Plato and the Search for the Truth Part II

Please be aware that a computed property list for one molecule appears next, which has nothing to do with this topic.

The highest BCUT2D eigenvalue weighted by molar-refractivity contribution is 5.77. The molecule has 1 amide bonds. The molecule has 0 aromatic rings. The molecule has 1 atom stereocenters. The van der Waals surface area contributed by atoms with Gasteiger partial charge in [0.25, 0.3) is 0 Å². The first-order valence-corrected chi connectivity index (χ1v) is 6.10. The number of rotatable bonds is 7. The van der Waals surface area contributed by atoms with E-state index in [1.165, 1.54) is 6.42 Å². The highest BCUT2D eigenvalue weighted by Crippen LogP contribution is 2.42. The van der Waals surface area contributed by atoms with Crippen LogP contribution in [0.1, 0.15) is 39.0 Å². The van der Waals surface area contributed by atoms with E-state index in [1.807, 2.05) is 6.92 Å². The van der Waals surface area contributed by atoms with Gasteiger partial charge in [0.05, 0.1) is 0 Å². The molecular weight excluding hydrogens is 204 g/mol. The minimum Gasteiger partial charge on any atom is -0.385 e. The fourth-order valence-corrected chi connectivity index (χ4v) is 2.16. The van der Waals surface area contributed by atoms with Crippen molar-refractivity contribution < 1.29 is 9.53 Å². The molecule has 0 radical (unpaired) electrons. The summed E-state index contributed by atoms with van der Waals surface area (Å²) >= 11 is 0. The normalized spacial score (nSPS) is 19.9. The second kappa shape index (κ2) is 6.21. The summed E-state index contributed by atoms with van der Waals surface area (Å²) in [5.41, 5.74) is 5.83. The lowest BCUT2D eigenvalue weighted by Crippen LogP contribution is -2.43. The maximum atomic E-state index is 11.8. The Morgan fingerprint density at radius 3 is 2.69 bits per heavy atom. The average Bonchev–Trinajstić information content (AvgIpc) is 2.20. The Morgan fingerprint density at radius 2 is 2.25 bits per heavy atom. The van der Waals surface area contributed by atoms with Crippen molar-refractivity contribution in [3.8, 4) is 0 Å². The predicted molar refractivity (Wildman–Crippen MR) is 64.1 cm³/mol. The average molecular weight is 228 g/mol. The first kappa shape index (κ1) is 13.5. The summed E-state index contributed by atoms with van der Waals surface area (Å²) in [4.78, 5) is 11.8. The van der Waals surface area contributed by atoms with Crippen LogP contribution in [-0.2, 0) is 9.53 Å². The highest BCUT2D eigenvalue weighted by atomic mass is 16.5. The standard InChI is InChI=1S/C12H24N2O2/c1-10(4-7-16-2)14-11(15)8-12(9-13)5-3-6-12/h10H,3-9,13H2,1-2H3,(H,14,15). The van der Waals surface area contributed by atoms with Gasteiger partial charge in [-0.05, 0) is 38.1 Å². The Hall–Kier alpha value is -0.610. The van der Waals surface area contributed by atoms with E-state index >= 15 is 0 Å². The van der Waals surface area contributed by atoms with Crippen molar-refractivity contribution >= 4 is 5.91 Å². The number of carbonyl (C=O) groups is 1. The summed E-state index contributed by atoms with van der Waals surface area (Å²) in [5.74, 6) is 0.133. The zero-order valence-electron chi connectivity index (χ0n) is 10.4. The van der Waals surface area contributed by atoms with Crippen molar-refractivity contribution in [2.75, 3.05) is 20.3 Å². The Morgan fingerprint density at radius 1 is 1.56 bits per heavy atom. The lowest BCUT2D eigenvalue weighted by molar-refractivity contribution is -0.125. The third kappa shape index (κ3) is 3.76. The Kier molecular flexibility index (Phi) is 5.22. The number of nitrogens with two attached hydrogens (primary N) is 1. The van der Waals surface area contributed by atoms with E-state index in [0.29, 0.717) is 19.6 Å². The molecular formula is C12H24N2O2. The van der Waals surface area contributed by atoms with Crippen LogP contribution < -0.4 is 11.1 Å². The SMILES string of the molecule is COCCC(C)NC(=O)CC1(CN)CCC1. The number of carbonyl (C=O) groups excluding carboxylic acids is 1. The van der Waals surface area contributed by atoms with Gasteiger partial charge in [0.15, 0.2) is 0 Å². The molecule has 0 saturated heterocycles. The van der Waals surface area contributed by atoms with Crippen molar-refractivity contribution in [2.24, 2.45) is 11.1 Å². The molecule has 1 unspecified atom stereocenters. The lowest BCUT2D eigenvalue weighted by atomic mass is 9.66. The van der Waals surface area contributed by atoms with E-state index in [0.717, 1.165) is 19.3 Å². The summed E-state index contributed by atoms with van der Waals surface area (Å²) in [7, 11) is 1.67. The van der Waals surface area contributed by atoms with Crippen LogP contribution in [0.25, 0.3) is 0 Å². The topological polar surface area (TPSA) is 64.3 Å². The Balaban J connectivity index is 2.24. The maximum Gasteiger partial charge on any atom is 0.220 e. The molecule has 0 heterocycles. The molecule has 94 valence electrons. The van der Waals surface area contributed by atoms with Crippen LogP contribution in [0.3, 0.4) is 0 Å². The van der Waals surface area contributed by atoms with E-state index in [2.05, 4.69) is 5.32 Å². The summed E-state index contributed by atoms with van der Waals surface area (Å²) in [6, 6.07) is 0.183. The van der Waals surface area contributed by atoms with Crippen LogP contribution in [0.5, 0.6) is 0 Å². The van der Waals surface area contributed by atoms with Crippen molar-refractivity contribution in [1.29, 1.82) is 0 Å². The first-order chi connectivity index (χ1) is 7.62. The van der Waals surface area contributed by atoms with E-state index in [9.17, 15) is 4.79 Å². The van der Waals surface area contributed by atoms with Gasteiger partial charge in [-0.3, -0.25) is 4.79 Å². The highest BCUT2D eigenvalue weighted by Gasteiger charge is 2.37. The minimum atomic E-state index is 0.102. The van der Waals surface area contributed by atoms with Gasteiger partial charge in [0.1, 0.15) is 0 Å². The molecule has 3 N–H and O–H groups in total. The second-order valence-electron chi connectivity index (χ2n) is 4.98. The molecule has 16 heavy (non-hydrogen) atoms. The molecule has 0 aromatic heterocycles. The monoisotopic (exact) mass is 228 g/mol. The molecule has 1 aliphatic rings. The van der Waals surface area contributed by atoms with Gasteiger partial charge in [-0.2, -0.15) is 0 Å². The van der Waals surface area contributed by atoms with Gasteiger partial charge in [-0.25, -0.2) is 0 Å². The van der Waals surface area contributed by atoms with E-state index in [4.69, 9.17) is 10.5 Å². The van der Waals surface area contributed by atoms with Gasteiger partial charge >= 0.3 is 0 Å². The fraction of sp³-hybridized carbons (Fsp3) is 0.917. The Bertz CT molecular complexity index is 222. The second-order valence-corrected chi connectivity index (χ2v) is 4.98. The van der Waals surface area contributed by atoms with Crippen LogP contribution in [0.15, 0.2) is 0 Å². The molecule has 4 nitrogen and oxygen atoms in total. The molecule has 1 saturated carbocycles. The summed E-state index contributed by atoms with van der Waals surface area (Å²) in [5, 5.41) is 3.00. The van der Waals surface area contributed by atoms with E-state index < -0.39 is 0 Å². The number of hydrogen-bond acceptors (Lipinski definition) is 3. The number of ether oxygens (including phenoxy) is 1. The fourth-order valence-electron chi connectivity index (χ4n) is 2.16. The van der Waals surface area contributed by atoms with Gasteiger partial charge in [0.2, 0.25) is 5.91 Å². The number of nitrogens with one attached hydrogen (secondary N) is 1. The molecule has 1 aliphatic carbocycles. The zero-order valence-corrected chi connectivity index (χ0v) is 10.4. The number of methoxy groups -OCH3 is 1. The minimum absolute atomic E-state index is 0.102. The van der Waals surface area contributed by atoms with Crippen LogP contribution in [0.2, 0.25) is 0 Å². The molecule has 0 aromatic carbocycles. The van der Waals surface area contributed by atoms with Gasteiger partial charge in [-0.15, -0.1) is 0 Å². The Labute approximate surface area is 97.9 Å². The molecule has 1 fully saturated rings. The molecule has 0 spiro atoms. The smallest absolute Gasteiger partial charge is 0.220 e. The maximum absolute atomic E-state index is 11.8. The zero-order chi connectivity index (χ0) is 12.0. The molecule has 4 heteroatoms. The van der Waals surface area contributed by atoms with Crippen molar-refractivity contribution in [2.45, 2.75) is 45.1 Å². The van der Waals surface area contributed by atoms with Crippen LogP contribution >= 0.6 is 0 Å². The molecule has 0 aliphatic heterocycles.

Plato’s allegory of the cave is a metaphor that depicts the value of knowledge or more specifically of education to people. It is an interesting story on how people are blinded on the difference of illusion and reality. It is a metaphorical scene in which people are born in a cave, with no light and full of darkness. The cave is a place where people have not seen the outside world in which sunlight and others can be seen. Plato considers these people as prisoners of their own ignorance because they are chained by the illusion that they encountered in the cave . The objects inside the cave are not what they appear outside it. For example, trees, plants, horses, and others that people see are merely shadows or reflections of the true objects that are outside the cave. People are forced to believe that everything that the shadows project are the true reality. As long as they stay inside the cave, people would be forced to accept that everything in the said place is real. The allegory suggests that most people don’t know what the truth really is. Most of us tend to live in darkness because it is to accept everything that we see as real. Most of us are in the state of ignorance that the darkness represents in the said allegory. This state of ignorance is widespread since pursuing the truth an arduous task. It takes a lot of effort and critical evaluation of the things that we encounter in this life and to go against the majority. Most people would opt to blindly receive the common sense interpretation of everything than to intellectualize or philosophize. But, as Plato emphasizes, philosophizing is the way to the truth. He further argues that it is the only way to liberate oneself from the bondage of ignorance. Unfortunately, philosophizing is just for the few. For most people, it is more convenient to accept common sense because it takes guts and intellectual acuity to fight for the truth. Plato argues that only a few would possess the courage to find the light outside of the cave of illusion. These people would even be condemned by the majority because the truth is hard to accept. It is why most of the prominent thinkers were persecuted during their time. For instance, Socrates was penalized by death because of his philosophical teachings. Galileo, Darwin, Columbus, and others suffered condemnation and persecution when they declared their ideas to the world. Indeed, most people don’t want to talk about the truth or anything deeper than the common sense reality. Sadly, there is a tendency of people to reject philosophical insights that may change the way they see things in reality.
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